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I'm a Doctor and Here's Why to Fear COVID Right Now

Don’t let the fatality rate trick you.

Over the last several months the COVID-19 fatality rate has decreased due to a number of factors. However, this doesn't mean that less people are dying as a result of the infectious virus. On Tuesday, the U.S. hit a grim milestone, reporting 1,707 deaths — the highest daily death toll since May 14. This recent surge of deaths should serve as a reminder that COVID-19 is still a "big deal" and much more deadly than the flu, says one top doctor. 

"When I hear people saying COVID-19 is not a big deal or that the mortality is low, it's infuriating," Darren Mareiniss, MD, FACEP, Emergency Medicine Physician at Einstein Medical Center in Philadelphia and expert in pandemic preparedness, explains to Eat This, Not That! Health. "I've seen many very sick and dying patients infected with COVID-19. This is not like the flu." Read on to hear more, and to ensure your health and the health of others, don't miss these Sure Signs You've Already Had Coronavirus

The Sheer Number of Deaths "is Staggering"

The 1918 pandemic had around a 2% mortality rate, and resulted in the deaths of more than 100 million people worldwide. "The mortality rate may sound low when you hear it but the sheer number of deaths this translates to is staggering," he points out. "2% is 20 times more fatal than seasonal flu, which has a mortality rate of .1%."

The mortality rate for coronavirus is somewhere between .5 and 2% overall, "but significantly higher for older patients and people with comorbid conditions," he explains. "Putting this in perspective, if half the country was infected with COVID-19—160 million cases total—it would result in about 1.6 million deaths. 

He explains that the decrease in the fatality rate over the summer is due to a variety of factors. One, is that the average age of infected patients decreased. Another, is that doctors found more effective treatment methods. "We are trying to avoid intubation if possible," he says. Also, the drugs decadron and Remdesivir have likely helped bring down mortality. "Decadron appears particularly effective for decreasing mortality in ventilated patients and oxygen dependent patients," he explains. "Remdesivir is not clearly effective in decreasing mortality but possibly has an effect."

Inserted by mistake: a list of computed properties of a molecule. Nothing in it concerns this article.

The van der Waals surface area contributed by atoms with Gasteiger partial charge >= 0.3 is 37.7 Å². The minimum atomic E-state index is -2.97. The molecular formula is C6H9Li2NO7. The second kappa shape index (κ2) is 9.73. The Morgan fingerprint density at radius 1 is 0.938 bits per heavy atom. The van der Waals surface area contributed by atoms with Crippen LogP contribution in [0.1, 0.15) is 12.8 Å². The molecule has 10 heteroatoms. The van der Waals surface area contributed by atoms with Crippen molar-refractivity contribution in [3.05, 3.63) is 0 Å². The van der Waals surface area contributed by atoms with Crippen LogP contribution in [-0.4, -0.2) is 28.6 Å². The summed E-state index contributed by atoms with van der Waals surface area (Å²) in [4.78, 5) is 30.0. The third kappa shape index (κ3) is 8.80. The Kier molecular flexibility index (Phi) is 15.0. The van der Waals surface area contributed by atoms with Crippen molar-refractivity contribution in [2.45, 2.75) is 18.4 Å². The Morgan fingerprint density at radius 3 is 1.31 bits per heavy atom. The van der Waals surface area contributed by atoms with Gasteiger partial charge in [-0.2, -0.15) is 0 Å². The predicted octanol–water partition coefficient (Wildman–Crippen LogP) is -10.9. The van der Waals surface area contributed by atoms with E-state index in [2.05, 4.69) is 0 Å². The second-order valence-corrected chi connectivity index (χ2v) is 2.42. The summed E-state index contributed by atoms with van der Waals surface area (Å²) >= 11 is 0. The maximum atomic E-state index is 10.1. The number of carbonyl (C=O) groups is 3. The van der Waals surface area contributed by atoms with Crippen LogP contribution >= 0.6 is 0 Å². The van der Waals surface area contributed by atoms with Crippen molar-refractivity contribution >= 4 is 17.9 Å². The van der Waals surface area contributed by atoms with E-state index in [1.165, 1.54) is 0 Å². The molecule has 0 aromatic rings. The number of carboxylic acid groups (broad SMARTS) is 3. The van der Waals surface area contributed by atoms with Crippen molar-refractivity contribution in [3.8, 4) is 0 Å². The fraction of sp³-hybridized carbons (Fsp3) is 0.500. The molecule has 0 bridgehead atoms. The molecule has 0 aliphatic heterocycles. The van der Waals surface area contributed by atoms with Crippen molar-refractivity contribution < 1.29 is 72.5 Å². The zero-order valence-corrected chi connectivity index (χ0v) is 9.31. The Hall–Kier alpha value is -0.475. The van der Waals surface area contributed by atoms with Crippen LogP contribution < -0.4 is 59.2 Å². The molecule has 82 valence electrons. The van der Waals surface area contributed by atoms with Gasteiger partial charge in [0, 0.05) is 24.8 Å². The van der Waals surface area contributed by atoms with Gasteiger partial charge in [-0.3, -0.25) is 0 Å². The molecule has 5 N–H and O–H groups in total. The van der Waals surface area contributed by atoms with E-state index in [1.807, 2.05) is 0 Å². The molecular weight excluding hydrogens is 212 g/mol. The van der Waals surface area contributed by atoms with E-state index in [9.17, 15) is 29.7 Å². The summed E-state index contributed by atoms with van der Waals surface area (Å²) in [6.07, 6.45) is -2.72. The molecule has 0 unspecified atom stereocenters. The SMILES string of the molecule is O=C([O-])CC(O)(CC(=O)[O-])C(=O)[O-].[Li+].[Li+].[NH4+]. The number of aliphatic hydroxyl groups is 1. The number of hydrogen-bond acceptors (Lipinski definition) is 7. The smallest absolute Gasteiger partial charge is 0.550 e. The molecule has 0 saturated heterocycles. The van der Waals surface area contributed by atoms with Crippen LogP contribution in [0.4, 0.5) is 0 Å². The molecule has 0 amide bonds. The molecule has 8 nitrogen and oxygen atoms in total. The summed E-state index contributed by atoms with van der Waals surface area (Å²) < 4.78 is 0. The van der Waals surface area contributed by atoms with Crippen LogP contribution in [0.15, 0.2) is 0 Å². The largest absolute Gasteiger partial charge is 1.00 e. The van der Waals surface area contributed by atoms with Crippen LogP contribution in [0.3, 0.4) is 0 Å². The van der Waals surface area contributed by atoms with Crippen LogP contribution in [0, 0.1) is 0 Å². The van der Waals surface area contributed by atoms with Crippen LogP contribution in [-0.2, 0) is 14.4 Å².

Unfortunately, if COVID-19 cases continue increasing at the alarming rate we have seen over the last several weeks, the number of deaths will trend in the same direction and "mortality will still be significant in spite of improving treatment modalities and management."

In summary: Just because the fatality rate is lower, more people are becoming infected — which means the death toll will continue to surge and break records on a daily basis. 

RELATED: Dr. Fauci Says Most People Did This Before Catching COVID

How to Survive the Pandemic

As for yourself, do everything you can to prevent getting—and spreading—COVID-19 in the first place: Wear your face mask, get tested if you think you have coronavirus, avoid crowds (and bars, and house parties), practice social distancing, only run essential errands, wash your hands regularly, disinfect frequently touched surfaces, stay outdoors more than indoors. "We have seen what happens when you don't do that by the very unfortunate experiences that have become very public now in the United States. I mean, that's proof positive," says Dr. Anthony Fauci. And to get through this pandemic at your healthiest, don't miss these 35 Places You're Most Likely to Catch COVID.

Leah Groth
Leah Groth has decades of experience covering all things health, wellness and fitness related. Read more about Leah
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